Background: Oral human papillomavirus (HPV) infection is a cause of oropharyngeal squamous cell carcinoma, yet little is known about the epidemiology and natural history of infection.
Methods: At a baseline and 3-month follow-up visit, 1000 young adults aged 18 to 30 years provided an oral rinse sample and completed a survey assessing demographic and behavioral risk factors. The oral rinse sample was analyzed for 37 types of HPV by use of a multiplex polymerase chain reaction assay. Factors associated with oral HPV detection were analyzed using univariate and bivariate logistic regression.
Results: The prevalence of oral HPV infection was 2.4% (95% CI: 1.4–3.4). Ever having consumed alcohol (OR, 0.2; 95% CI: 0.1–0.8), 5 or more lifetime open-mouth kissing (OR, 4.0; 95% CI: 1.1–14.8) or lifetime oral sex (OR, 4.0; 95% CI: 1.3–11.9) partners were associated with infection, controlling for lifetime vaginal sex partners. The incidence rate for oral HPV infection was 5.67 (95% CI: 3.12–8.16) per 1000 person-months. Incident infection was associated in univariate analysis with black race (OR, 4.7; 95% CI: 1.7–13.5) and having open-mouth kissed a new partner in the previous 3 months (OR, 2.6; 95% CI: 1.0–6.4).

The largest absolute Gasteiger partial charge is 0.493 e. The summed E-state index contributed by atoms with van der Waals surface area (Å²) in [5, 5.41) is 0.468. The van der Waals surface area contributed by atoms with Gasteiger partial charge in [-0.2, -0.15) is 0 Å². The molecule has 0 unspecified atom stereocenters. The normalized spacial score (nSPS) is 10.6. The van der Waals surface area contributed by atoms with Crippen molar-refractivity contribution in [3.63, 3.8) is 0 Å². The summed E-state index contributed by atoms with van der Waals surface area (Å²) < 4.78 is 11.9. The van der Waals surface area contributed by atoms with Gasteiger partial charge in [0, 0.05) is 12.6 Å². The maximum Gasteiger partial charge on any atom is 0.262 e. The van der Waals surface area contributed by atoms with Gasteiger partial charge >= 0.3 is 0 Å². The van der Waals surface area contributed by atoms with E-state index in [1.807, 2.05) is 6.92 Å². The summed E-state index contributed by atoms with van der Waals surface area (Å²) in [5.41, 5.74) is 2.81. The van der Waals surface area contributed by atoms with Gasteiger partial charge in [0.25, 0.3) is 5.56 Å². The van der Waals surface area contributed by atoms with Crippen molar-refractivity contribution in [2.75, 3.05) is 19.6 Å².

Conclusions: This study provides further evidence that oral sexual contact in the form of both oral-oral and oral-genital contact could play a role in the transmission of oral HPV.